Updated from 3:46 p.m. EDT

Financial stocks fell, and the major indices in New York closed mixed Wednesday as some banks were downgraded, others paid back TARP money and all might be subject to a new regulatory system.

The

Dow Jones Industrial Average

was down 7.5 points, or 0.09% at 8497.18, and the

S&P 500

lost 1.26 points, or 0.1%, to 910.71. The

Nasdaq

, however, was higher by 11.88 points, or 0.7%, at 1808.06.

Wednesday's session followed the biggest two-day point drop in the Dow Jones Industrial Average since March 30, which equated to a 3.4% haircut.

"I think you've seen there's more people that are sensing things have gone too far too fast, and some people have taken some chips off the table the last few days," says Michael James, managing director at Wedbush Morgan Securities. "The burden of proof right now is on the bulls. We've been in an uptrending range, and every move down towards the lower end of that range has been a buying opportunity -- we won't know for a week or so whether this is similar."

Consumer stocks were on the rise, while industrials, financials and energy stocks underperformed.

Home Depot

(HD) - Get Report

and

Pfizer

(PFE) - Get Report

were the best performers on the Dow, gaining 1.9% and 3%, respectively.

Alcoa

(AA) - Get Report

and

General Electric

(GE) - Get Report

were the biggest percentage losers on the index, shedding 3.8% and 4.2%, respectively.

Financials were in focus as some banks suffered a downgrade, others paid back TARP money, and Wall Street sifted through

reports

on the Obama administration's proposal for significant changes to the financial regulatory system.

The regulatory proposal would abolish the Office of Thrift Supervision and establish a new national regulator for financial institutions, while giving the

Federal Reserve

the ability to oversee almost any financial company. It would also give the government the power to take over and wind down a large financial company if that company is battling collapse.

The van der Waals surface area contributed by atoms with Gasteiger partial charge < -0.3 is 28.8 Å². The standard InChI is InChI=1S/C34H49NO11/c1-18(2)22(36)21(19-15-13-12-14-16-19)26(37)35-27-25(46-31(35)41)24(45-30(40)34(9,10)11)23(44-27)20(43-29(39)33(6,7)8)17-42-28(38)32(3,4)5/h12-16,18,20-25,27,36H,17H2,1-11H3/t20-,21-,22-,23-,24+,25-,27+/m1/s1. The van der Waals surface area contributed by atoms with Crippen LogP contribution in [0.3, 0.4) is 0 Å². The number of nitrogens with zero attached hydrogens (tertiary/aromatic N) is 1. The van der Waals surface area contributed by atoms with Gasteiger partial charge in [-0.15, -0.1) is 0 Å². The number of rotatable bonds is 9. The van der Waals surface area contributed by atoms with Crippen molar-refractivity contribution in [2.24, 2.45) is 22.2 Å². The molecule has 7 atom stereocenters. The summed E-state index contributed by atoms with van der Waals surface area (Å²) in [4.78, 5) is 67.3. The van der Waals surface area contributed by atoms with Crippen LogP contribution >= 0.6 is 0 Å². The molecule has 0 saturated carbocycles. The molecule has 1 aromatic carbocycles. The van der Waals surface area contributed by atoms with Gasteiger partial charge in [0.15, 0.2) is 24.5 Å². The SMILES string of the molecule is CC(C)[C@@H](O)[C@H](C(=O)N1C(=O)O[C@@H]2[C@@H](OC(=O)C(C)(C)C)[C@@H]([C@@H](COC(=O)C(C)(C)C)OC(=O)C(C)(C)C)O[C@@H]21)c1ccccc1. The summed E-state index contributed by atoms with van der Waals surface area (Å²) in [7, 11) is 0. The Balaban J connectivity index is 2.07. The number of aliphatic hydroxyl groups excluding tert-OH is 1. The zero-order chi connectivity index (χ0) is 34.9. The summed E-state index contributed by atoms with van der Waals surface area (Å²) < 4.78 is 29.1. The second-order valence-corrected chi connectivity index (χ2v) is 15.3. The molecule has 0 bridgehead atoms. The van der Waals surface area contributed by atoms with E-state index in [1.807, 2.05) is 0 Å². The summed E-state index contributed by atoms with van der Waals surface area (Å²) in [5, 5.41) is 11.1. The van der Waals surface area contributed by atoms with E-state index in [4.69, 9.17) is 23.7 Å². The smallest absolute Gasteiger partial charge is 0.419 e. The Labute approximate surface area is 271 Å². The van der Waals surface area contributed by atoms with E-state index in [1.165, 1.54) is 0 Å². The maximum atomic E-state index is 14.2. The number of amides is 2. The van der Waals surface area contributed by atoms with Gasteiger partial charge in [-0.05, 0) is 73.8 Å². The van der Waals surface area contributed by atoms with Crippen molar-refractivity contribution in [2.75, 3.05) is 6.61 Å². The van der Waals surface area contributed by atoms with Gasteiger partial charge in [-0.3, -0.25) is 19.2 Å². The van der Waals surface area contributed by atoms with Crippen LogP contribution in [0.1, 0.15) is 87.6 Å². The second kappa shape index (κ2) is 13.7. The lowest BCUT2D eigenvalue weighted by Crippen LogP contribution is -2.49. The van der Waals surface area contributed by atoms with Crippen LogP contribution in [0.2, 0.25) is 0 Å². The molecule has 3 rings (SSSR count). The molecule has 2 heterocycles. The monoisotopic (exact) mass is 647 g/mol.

"You're not getting a real idea of what they're proposing, as at this point it's more of a rearranging deck chairs," says Doug Roberts, chief investment strategist at ChannelCapitalResearch.com. "There's a new regulatory apparatus, but we're not sure what they're going to do."

Moreover, regulators didn't catch the problems that caused the crises in the first place, "so adding another layer doesn't mean so much as what they will do," Roberts says. But he expects that this, like other changes brought by the current administration, will be released in stages, "and this is just stage one."

Elsewhere, Standard & Poor's cut its ratings and revised its outlook on 22 banks, including

Regions Financial

(RF) - Get Report

,

Wells Fargo

(WFC) - Get Report

,

Capital One Financial

(COF) - Get Report

and

PNC

(PNC) - Get Report

.

At the same time,

JPMorgan Chase

(JPM) - Get Report

,

Goldman Sachs

(GS) - Get Report

,

(MS) - Get Report

and Capital One Financial all said they are paying back TARP money.

Market watchers also had the latest reading on the most widely cited gauge of inflation to dissect.

The consumer price index increased 0.1% in May, below expectations for an 0.3% hike and up from no change the month prior. The core rate, which excludes food and energy, also rose by 0.1%, which was in line with expectations.

Those data, although retrospective, suggest inflation is still in check. Corporate news, however, wasn't exactly sunny.

E*Trade

(ETFC) - Get Report

shares plunged than 11.5% to $1.46 after it said it would look to raise $400 million in a common stock offering and exchange $1 billion in outstanding debt.

Meanwhile, package-delivery company

FedEx

(FDX) - Get Report

shares lost 1.4% to $50.70 after it

posted a widened fourth-quarter loss

and warned that it expects earnings in the next quarter to undercut analyst estimates.

According to data from the Energy Information Administration, there was a bigger than expected drawdown in crude oil inventories last week, but also a greater than expected build in gasoline stockpiles.

U.S. commercial crude inventories decreased by 3.9 million barrels from the previous week to 357.7 million barrels, which is still above the upper boundary of the average range for this time of year. Motor gasoline inventories, on the other hand, increased by 3.4 million barrels, but are below the lower limit of the average range.

Crude futures advanced 56 cents at $71.03 a barrel, while gold tacked on $10.60 to $936 an ounce. Both reversed from losses earlier in the day.

Oil stocks had losses, however, with

Chesapeake Energy

(CHK) - Get Report

losing 1.8%,

PetroChina

(PTR) - Get Report

falling 1.1%,

BP

(BP) - Get Report

giving up 1.8% and

Conoco Phillips

(COP) - Get Report

dropping 1.7%.

The dollar was recently stronger vs. the euro, pound and yen. Longer-dated Treasuries were falling in price, rising in yield. The 10-year was down 8/32, yielding 3.69%, while the 30-year lost 20/32, to yield 4.51%.

Stocks overseas were mostly lower. In Europe, London's FTSE 100 and Frankfurt's Dax were down 1.2% and 1.9%, respectively. Japan's Nikkei added 0.9%, while Hong Kong's Hang Seng gave up 0.5%.